Bigger isn’t always better. In a world where rapid change is the new norm, bigger brands are seeking out smaller...
Is there someone in your industry who seems to be everywhere? Speaking at events, showing up in your LinkedIn and Twitter feeds, or even featured in the media? Chances are, that person is strategically building their personal brand.
Branding is most commonly associated with business, but it can also be used to build a career as well. Whether you are self-employed or working towards a dream job, a personal brand can fast track your success.
Take Richard Branson as an example. One of the world’s most successful (and charming) businessmen, he has built companies on the strength of his name and reputation. He, along with other successful entrepreneurs like Lorna Jane and Seth Godin, understands how a name can humanise a brand.
Your professional persona can play into your business story too, or even your value as an employee. Once your efforts start to gain traction, there are a number of opportunities that are likely to come your way, including:
Now, thanks to social media and platforms such as Squarespace, building a personal brand has never been easier. Here is a simple four-step formula, followed by some real-world advice based on our own experience of building brands.
Even without conscious effort, most of us already have a personal brand. Your reputation, online presence and manner with your peers all play into the way people perceive you. When starting to actively build your personal brand, examine this foundation and decide how you want to build on it.
To do this, you will need to understand your point of difference. Your strengths or personality are a natural starting point, but if you want to be strategic about future opportunities, think about aligning yourself with an emerging area in your industry. Being ahead of the curve means you will be the first person people think of when an innovation or trend takes hold.
Whatever your point of difference is, you should choose it with your career objectives in mind.
An effective personal brand will position you as an expert on certain topics, so it makes sense to choose your area of thought leadership with your goals in mind. For example, if you want to become known as a disruptor in order to be head hunted for a new role, you could position yourself as an expert in industry-specific innovation. With a clear goal in mind, you can start planning how to get there.
Objectives to consider include:
It is wise to start with small, measurable objectives that can be increased as your brand presence starts to grow.
Once you have a brand strategy, it’s time to work on your online presence. And with more than 400 million members, LinkedIn is a great place to start. Update your profile and then begin using the platform regularly. Connect with other professionals, share interesting articles, publish content to Pulse or SlideShare, contribute to group discussions and ask colleagues to provide recommendations for you. All of these tactics are powerful ways to establish your credibility and position yourself as a thought leader amongst your peers.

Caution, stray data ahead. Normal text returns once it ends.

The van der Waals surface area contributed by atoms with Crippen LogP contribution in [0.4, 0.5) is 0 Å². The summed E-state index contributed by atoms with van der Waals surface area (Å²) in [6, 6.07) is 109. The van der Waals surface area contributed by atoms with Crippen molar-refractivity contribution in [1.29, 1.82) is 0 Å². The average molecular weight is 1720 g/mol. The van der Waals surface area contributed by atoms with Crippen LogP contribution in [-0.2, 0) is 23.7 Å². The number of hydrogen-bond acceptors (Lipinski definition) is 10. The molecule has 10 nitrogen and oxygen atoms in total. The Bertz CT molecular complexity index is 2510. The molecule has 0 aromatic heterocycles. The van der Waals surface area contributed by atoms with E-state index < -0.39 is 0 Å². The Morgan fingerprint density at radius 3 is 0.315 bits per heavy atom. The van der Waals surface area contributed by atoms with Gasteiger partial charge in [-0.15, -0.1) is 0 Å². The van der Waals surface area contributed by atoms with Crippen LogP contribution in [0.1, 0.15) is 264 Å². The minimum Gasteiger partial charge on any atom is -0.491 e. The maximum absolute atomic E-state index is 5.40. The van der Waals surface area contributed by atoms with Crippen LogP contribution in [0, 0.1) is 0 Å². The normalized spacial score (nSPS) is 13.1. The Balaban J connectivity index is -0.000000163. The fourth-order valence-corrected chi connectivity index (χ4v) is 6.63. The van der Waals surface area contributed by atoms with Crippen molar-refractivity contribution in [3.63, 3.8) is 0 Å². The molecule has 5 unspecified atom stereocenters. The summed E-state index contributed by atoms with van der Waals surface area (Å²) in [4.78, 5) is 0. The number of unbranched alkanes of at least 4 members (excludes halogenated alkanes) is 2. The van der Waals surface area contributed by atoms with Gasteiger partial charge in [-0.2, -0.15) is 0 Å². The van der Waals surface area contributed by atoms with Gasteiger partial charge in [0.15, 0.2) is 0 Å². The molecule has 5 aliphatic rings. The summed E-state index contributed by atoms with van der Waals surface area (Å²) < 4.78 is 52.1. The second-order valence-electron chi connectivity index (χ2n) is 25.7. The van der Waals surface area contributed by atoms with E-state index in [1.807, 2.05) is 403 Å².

If you are in an industry such as architecture, software development, design or journalism, it’s likely that you have a portfolio of work to share. As well as uploading projects to LinkedIn, you can also create your own online portfolio using platforms such as Squarespace or Behance. This will build your professional image and make you more discoverable in search engines.
Finally, to position yourself as a thought leader, consider creating your own content. This could be a podcast, blog or a series of videos. The type of content you create will depend not only upon your point of difference, but also upon the audience you are trying to reach. You will get the most traction from your content by maintaining a regular publishing schedule and distributing it across all your online platforms and social media channels.
Complement the work you are doing online by attending events, pitching to speak at conferences and requesting meetings with other professionals who you want to associate with. Always carry business cards with you and, following an event or meeting, send a follow-up email to the people you spoke with.
Building a brand is like any new idea – it is exciting at first and then it eventually becomes work. Once the initial excitement wears off, commit to sticking to your strategy. This is the point where many people and businesses start to wane, and it’s where you can really set yourself apart. Momentum will build with time, leading to new opportunities.